John Edward Hebblethwaite (1898-1919)

An ongoing project to commemorate and research the lives of those who appear on war memorials and rolls of honour in the local area, who served in the military, or whose deaths were linked to conflict.


John Edward Hebblethwaite was born in Wooldale, the son of labourer Wilson Hebblethwaite and his wife Emma.

He worked as a joiner.

He enlisted in February 1917 and served in the 2/6th Battalion of the North Staffordshire Regiment. He was discharged in June 1918, "being no longer physically fit for war service" with a "tubercle of lung". It was recommended that he be sent to a sanitarium for 3 months — "he is very weak, has constant cough [and] is feverish".

He died on 3 July 1919 and is commemorated on the Holme, Holmfirth and Newmill War Memorial.

Lives of the First World War

The following section is reproduced from the Imperial War Musuems' Lives of the First World War site under the terms of the IWM Non-Commercial Licence.

John Edward Hebblethwaite was born in Holmfirth in 1898, the fourth son of labourer Wilson Hebblethwaite and his wife Emma. In the 1911 census, the family are living on South Lane, Holmfirth and John is still at school.

John Edward enlisted in Halifax on 20 February 1917 aged 18 years and 7 months, giving his occupation as joiner. He was posted to France on 31 July 1917 and, having been admitted to military hospital in France on 29 September 1917, he returned home to hospital in Ripon at the beginning of November that year suffering from a ‘tubercle of the lung’. He was treated in hospital for 51 days and discharged on 22 December that year. He was readmitted the following year on 2 March 1918 suffering from the related condition Phthisis. He remained in hospital until the middle of May when he was discharged from the Army as permanently unfit for service.

John Edward died on 3 July 1919, his ‘In Memoriam’ notice in the local paper containing the phrase “He hath fought a good fight”.


One of John's letters home was published in the Holmfirth Express newspaper and Was transcribed by Holmfirth Local History Group for the "Lives of the First World War" project.

19 August 1916


J. Hebblethwaite, a Wooldale ‘lad’ who is with the colours, in the course of a letter to a friend in Honley, Mr. J.R. Simpson, gives an interesting account of life in (blank). He writes: ‘Since I wrote to you last, we have removed. We have left camp life and gone into barracks. This place is more in the country, away from the crowded streets. We landed at this place on the 6th of July. What a day we had! Up by 4am., cleaning up the camp etc. The heat during the past few weeks has been terrible, from 139 to 147 degrees in the sun. On June 27th it was 145 degrees in the sun, and 96 in the shade, while on July 18th it was 147 in the sun, so perhaps you can form some idea of what it was like. It’s not very pleasant walking outside when the heat is so great, but I ventured out the other morning after coming off night duty. This part of the island is very beautiful, and consists mostly of small farms and gardens which contain a great variety of fruit. One thing strikes me, and that is the method in use for threshing the corn. A circle is made in the ground. Inside the circle the ground is beaten until quite level. On the level part the sheaves of corn are spread, and a couple of oxen and a donkey tread out the corn; at the same time, they draw a roller with spikes on it, which cuts the straw into very small pieces; then finally it is finished off at an old-fashioned wind-mill. Everything in farming seems ‘as old as Adam’ as we say in Yorkshire.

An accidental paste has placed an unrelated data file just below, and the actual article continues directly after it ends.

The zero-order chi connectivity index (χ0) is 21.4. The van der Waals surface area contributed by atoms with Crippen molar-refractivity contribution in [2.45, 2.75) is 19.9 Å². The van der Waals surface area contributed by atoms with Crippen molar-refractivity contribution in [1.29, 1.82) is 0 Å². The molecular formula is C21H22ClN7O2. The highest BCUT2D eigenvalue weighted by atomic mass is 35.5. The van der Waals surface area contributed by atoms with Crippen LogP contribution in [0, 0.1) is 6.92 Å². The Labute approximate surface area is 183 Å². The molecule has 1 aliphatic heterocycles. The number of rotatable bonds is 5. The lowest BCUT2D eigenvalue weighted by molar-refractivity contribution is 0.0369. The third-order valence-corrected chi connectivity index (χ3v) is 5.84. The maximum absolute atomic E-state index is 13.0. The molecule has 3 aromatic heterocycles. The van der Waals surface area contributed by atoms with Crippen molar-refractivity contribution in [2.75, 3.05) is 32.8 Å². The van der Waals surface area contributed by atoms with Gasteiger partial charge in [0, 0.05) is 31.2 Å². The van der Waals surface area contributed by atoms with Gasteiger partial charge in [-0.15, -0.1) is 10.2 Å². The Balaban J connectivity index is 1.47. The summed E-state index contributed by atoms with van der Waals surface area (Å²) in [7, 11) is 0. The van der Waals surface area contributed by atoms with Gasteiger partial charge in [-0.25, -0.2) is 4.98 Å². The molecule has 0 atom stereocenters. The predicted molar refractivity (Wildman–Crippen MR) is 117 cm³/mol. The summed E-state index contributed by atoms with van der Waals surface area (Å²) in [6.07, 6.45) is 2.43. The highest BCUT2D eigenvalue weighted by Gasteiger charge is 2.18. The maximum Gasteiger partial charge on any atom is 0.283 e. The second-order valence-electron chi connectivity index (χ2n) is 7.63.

There are a few fine buildings in the village roundabout, and the method they adopt when building these places is the same; no cranes are used. Two ladders are placed up against the building about a yard apart, and the large stone are carried up by means of a chain wrapped round each, and a pole is pushed through a large ring in the chain. Two men, one at each ladder, each takes one end of the pole and place it on their shoulder and by this means carry the stone to its position. It’s surprising how these men carry on day after day at this heavy work and, mind you, they have bare feet. The women folks do the cementing on the roof, and are good at the job. It looks comical to see them up the ladders. I wonder how some of our wives or sisters would like a job such as this?

In one part of the letter the writer says that all the soldiers like to receive picture post cards with views of the district they belong to. It reminds them of the dear homeland.”